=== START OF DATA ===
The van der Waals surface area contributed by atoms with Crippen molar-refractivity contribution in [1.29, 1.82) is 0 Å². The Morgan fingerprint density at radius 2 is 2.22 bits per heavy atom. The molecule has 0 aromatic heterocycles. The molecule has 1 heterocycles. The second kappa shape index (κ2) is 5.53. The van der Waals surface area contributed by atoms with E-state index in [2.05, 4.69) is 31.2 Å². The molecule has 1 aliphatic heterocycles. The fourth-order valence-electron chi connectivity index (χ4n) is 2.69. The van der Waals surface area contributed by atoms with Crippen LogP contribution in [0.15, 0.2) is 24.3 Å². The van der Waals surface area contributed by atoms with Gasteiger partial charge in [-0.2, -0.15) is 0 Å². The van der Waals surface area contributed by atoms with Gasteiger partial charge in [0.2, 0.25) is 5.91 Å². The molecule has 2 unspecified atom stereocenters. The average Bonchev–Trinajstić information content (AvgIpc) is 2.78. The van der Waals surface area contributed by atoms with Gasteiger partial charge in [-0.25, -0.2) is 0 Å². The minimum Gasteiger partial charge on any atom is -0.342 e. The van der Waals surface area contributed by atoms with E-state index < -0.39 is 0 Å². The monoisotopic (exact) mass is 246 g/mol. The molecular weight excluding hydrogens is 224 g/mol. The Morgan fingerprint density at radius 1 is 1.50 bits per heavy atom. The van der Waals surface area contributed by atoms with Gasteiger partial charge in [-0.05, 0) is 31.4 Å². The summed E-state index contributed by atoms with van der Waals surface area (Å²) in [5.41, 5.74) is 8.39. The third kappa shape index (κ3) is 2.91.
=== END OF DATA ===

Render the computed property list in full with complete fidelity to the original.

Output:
The van der Waals surface area contributed by atoms with Crippen molar-refractivity contribution in [1.29, 1.82) is 0 Å². The Morgan fingerprint density at radius 2 is 2.22 bits per heavy atom. The molecule has 0 aromatic heterocycles. The molecule has 1 heterocycles. The second kappa shape index (κ2) is 5.53. The van der Waals surface area contributed by atoms with E-state index in [2.05, 4.69) is 31.2 Å². The molecule has 1 aliphatic heterocycles. The fourth-order valence-electron chi connectivity index (χ4n) is 2.69. The van der Waals surface area contributed by atoms with Crippen LogP contribution in [0.15, 0.2) is 24.3 Å². The van der Waals surface area contributed by atoms with Gasteiger partial charge in [-0.2, -0.15) is 0 Å². The van der Waals surface area contributed by atoms with Gasteiger partial charge in [0.2, 0.25) is 5.91 Å². The molecule has 2 unspecified atom stereocenters. The average Bonchev–Trinajstić information content (AvgIpc) is 2.78. The van der Waals surface area contributed by atoms with Gasteiger partial charge in [-0.25, -0.2) is 0 Å². The minimum Gasteiger partial charge on any atom is -0.342 e. The van der Waals surface area contributed by atoms with E-state index < -0.39 is 0 Å². The monoisotopic (exact) mass is 246 g/mol. The molecular weight excluding hydrogens is 224 g/mol. The Morgan fingerprint density at radius 1 is 1.50 bits per heavy atom. The van der Waals surface area contributed by atoms with Gasteiger partial charge in [-0.05, 0) is 31.4 Å². The summed E-state index contributed by atoms with van der Waals surface area (Å²) in [5.41, 5.74) is 8.39. The third kappa shape index (κ3) is 2.91.